The RT530E-2 rough-terrain cranes and the TMS700E truck-mounted cranes are used at the MDC precast plant in San Felix, Laguna, to handle concrete sections. When not required for this, they are used on job sites for a variety of construction work. The RT530E-2 cranes are also used to support the GMK5220 in its primary function: assembling tower cranes.
Jose Magajes, head of operations at MEQ, said conditions at the company’s precast yard made the RT530E-2 a natural choice.
"When it rains our yard becomes muddy, so I prefer to use rough-terrain cranes for the lifting work. We have mostly deployed our RT530E-2 cranes at the staging areas of the plants, where we use them to handle rebar and formwork, as well as finished precast sections," he says.
Like all Grove rough-terrain cranes the RT530E-2 features rugged, deep-box section frames for better performance in tough conditions. The crane has a maximum capacity of 30 t, a main boom length of 29 m and a maximum tip height of 44.5 m when working with its full jib attachment. Four steering modes allow easy maneuvering in tight quarters, while it also performs well when lifting on tires, making it ideal for pick-and-carry work. These qualities, as well as the RT530E-2’s famed reliability, are what persuaded Magajes to purchase the cranes for MEQ.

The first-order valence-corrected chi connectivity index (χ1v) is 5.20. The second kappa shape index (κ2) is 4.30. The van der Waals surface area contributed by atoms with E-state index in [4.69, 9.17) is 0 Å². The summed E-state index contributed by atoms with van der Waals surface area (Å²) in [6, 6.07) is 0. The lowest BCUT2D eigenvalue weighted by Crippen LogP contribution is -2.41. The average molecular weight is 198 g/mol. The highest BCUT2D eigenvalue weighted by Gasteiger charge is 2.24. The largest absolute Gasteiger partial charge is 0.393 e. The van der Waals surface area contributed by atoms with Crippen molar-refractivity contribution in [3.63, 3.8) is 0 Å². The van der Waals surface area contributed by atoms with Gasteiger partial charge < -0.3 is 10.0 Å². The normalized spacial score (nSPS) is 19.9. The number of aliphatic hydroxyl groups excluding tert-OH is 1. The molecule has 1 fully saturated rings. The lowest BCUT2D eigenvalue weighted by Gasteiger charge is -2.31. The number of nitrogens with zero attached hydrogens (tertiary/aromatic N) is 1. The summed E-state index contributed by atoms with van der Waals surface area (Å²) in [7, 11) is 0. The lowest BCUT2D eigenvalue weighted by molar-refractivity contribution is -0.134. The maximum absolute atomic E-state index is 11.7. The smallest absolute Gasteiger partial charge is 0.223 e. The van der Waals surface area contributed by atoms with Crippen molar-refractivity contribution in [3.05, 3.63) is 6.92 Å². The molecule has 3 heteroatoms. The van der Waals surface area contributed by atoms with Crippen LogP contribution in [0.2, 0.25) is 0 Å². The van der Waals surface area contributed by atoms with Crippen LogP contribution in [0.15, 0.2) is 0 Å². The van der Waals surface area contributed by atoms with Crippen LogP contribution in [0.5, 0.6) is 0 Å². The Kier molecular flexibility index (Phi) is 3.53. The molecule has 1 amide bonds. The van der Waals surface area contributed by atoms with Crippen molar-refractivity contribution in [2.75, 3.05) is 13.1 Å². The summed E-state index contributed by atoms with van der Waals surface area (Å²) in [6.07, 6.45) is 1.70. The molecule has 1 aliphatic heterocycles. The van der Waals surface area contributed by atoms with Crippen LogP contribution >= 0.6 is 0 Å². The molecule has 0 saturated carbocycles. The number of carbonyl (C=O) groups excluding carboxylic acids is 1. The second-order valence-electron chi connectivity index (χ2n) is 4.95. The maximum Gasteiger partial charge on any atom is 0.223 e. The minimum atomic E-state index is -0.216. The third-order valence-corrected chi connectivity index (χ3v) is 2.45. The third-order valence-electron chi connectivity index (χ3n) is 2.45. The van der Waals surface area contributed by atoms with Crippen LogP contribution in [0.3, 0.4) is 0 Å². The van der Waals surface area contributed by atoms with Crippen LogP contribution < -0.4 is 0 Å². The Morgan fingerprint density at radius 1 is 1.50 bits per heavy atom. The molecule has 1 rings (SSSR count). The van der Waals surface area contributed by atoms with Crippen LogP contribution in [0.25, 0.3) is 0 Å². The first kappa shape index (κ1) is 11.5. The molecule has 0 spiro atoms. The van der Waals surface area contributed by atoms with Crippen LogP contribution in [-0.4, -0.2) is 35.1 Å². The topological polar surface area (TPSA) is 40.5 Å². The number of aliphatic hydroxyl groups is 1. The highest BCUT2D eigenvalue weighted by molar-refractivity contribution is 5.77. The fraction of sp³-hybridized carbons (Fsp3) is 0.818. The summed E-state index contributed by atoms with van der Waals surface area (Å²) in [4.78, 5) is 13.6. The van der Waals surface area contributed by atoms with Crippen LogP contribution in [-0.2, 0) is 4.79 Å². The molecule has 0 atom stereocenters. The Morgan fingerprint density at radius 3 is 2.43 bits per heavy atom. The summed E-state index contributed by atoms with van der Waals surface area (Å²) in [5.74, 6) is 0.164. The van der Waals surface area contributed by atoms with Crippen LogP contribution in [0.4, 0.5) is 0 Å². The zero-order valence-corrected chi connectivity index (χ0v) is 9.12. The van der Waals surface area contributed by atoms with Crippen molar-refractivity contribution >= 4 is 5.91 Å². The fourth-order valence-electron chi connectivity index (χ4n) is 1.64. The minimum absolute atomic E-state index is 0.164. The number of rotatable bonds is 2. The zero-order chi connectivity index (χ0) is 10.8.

“I know Grove cranes are reliable and backed by Manitowoc Crane Care, which is always good,” he said. “We could have opted for cheaper options at this capacity, but we knew the RT530E-2 was the right choice for us.”
MDC was established in 1974. It is the construction arm of leading Philippines real estate company, Ayala Land. MDC’s projects include mixed-use, commercial and residential developments, such as offices, hotels, resorts, shopping malls, public housing, condominiums, townships and hospitals. Till date, it has completed over 400 projects.
MEQ, now in its 4th year of operation, continues to grow and is currently one of the country’s leading equipment solutions providers. MEQ provides construction equipment for hundreds of MDC projects across the Philippines, and the fleet currently numbers more than a thousand machines.